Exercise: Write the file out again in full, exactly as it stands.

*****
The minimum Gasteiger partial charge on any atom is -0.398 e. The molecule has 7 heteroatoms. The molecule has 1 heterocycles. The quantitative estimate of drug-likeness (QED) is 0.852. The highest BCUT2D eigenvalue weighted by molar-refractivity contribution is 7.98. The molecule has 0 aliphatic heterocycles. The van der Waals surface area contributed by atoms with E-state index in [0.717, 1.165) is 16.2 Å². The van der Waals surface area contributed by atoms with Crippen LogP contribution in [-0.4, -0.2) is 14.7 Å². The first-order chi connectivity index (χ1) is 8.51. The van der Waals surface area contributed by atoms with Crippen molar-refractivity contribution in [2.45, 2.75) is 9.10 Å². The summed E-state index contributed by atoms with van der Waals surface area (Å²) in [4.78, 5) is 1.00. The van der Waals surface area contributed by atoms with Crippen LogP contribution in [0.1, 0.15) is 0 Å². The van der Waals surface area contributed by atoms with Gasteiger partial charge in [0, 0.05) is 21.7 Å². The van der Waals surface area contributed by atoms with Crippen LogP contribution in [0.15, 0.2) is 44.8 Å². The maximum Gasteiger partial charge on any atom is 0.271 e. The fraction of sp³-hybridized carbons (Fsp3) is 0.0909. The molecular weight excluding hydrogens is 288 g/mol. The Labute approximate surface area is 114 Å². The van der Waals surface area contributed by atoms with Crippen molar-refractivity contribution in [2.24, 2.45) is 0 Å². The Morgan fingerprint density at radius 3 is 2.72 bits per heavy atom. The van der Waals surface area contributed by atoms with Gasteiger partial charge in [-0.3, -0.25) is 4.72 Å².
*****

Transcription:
The minimum Gasteiger partial charge on any atom is -0.398 e. The molecule has 7 heteroatoms. The molecule has 1 heterocycles. The quantitative estimate of drug-likeness (QED) is 0.852. The highest BCUT2D eigenvalue weighted by molar-refractivity contribution is 7.98. The molecule has 0 aliphatic heterocycles. The van der Waals surface area contributed by atoms with E-state index in [0.717, 1.165) is 16.2 Å². The van der Waals surface area contributed by atoms with Crippen LogP contribution in [-0.4, -0.2) is 14.7 Å². The first-order chi connectivity index (χ1) is 8.51. The van der Waals surface area contributed by atoms with Crippen molar-refractivity contribution in [2.45, 2.75) is 9.10 Å². The summed E-state index contributed by atoms with van der Waals surface area (Å²) in [4.78, 5) is 1.00. The van der Waals surface area contributed by atoms with Crippen LogP contribution in [0.1, 0.15) is 0 Å². The van der Waals surface area contributed by atoms with Gasteiger partial charge in [0, 0.05) is 21.7 Å². The van der Waals surface area contributed by atoms with Crippen LogP contribution in [0.15, 0.2) is 44.8 Å². The maximum Gasteiger partial charge on any atom is 0.271 e. The fraction of sp³-hybridized carbons (Fsp3) is 0.0909. The molecular weight excluding hydrogens is 288 g/mol. The Labute approximate surface area is 114 Å². The van der Waals surface area contributed by atoms with Crippen molar-refractivity contribution in [2.24, 2.45) is 0 Å². The Morgan fingerprint density at radius 3 is 2.72 bits per heavy atom. The van der Waals surface area contributed by atoms with Gasteiger partial charge in [-0.3, -0.25) is 4.72 Å².